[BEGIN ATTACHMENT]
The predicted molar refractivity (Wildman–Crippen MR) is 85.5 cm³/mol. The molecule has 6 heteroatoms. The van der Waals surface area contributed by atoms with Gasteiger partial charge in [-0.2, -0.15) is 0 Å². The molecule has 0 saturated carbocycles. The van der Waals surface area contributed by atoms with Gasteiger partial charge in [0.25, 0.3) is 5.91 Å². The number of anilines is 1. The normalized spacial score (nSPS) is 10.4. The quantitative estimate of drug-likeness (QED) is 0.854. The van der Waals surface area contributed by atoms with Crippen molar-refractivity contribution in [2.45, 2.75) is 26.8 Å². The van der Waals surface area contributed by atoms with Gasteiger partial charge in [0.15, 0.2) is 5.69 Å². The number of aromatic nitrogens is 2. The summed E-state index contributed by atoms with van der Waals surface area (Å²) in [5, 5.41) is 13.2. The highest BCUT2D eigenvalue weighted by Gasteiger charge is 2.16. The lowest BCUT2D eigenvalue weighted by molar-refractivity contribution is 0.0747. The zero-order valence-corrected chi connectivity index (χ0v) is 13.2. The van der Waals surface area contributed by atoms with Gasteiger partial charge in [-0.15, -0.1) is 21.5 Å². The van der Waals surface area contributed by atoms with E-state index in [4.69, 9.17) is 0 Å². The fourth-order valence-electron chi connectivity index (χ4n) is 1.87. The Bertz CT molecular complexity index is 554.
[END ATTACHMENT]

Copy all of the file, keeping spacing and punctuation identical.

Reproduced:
The predicted molar refractivity (Wildman–Crippen MR) is 85.5 cm³/mol. The molecule has 6 heteroatoms. The van der Waals surface area contributed by atoms with Gasteiger partial charge in [-0.2, -0.15) is 0 Å². The molecule has 0 saturated carbocycles. The van der Waals surface area contributed by atoms with Gasteiger partial charge in [0.25, 0.3) is 5.91 Å². The number of anilines is 1. The normalized spacial score (nSPS) is 10.4. The quantitative estimate of drug-likeness (QED) is 0.854. The van der Waals surface area contributed by atoms with Crippen molar-refractivity contribution in [2.45, 2.75) is 26.8 Å². The van der Waals surface area contributed by atoms with Gasteiger partial charge in [0.15, 0.2) is 5.69 Å². The number of aromatic nitrogens is 2. The summed E-state index contributed by atoms with van der Waals surface area (Å²) in [5, 5.41) is 13.2. The highest BCUT2D eigenvalue weighted by Gasteiger charge is 2.16. The lowest BCUT2D eigenvalue weighted by molar-refractivity contribution is 0.0747. The zero-order valence-corrected chi connectivity index (χ0v) is 13.2. The van der Waals surface area contributed by atoms with Gasteiger partial charge in [-0.15, -0.1) is 21.5 Å². The van der Waals surface area contributed by atoms with E-state index in [4.69, 9.17) is 0 Å². The fourth-order valence-electron chi connectivity index (χ4n) is 1.87. The Bertz CT molecular complexity index is 554.